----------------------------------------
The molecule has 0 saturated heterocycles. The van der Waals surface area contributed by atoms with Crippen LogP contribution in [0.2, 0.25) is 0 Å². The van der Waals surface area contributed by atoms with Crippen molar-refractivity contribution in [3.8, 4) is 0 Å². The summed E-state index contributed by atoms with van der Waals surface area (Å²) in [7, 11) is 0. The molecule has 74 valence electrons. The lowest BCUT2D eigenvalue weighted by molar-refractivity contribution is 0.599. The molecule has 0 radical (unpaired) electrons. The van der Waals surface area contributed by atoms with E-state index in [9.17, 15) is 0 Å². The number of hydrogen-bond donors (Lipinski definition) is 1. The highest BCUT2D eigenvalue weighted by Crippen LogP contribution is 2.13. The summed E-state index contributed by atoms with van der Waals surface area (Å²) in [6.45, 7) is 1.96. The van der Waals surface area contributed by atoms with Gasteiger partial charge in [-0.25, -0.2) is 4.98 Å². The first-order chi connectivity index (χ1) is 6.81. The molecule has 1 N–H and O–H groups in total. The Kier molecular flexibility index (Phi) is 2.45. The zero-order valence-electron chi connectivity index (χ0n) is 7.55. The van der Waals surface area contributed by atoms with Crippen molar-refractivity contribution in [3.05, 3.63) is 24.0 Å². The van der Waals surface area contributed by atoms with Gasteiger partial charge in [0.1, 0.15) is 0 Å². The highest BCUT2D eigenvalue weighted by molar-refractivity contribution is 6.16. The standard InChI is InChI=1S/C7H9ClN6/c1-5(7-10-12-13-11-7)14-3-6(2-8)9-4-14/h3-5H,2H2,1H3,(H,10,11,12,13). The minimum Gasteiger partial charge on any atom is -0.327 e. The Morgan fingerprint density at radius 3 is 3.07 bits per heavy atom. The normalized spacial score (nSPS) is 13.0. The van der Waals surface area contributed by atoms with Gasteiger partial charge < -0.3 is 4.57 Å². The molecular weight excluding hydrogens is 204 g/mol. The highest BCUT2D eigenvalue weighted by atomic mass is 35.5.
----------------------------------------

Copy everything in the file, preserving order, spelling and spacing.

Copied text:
The molecule has 0 saturated heterocycles. The van der Waals surface area contributed by atoms with Crippen LogP contribution in [0.2, 0.25) is 0 Å². The van der Waals surface area contributed by atoms with Crippen molar-refractivity contribution in [3.8, 4) is 0 Å². The summed E-state index contributed by atoms with van der Waals surface area (Å²) in [7, 11) is 0. The molecule has 74 valence electrons. The lowest BCUT2D eigenvalue weighted by molar-refractivity contribution is 0.599. The molecule has 0 radical (unpaired) electrons. The van der Waals surface area contributed by atoms with E-state index in [9.17, 15) is 0 Å². The number of hydrogen-bond donors (Lipinski definition) is 1. The highest BCUT2D eigenvalue weighted by Crippen LogP contribution is 2.13. The summed E-state index contributed by atoms with van der Waals surface area (Å²) in [6.45, 7) is 1.96. The van der Waals surface area contributed by atoms with Gasteiger partial charge in [-0.25, -0.2) is 4.98 Å². The first-order chi connectivity index (χ1) is 6.81. The molecule has 1 N–H and O–H groups in total. The Kier molecular flexibility index (Phi) is 2.45. The zero-order valence-electron chi connectivity index (χ0n) is 7.55. The van der Waals surface area contributed by atoms with Crippen molar-refractivity contribution in [3.05, 3.63) is 24.0 Å². The van der Waals surface area contributed by atoms with Gasteiger partial charge in [0.1, 0.15) is 0 Å². The highest BCUT2D eigenvalue weighted by molar-refractivity contribution is 6.16. The standard InChI is InChI=1S/C7H9ClN6/c1-5(7-10-12-13-11-7)14-3-6(2-8)9-4-14/h3-5H,2H2,1H3,(H,10,11,12,13). The minimum Gasteiger partial charge on any atom is -0.327 e. The Morgan fingerprint density at radius 3 is 3.07 bits per heavy atom. The normalized spacial score (nSPS) is 13.0. The van der Waals surface area contributed by atoms with Gasteiger partial charge < -0.3 is 4.57 Å². The molecular weight excluding hydrogens is 204 g/mol. The highest BCUT2D eigenvalue weighted by atomic mass is 35.5.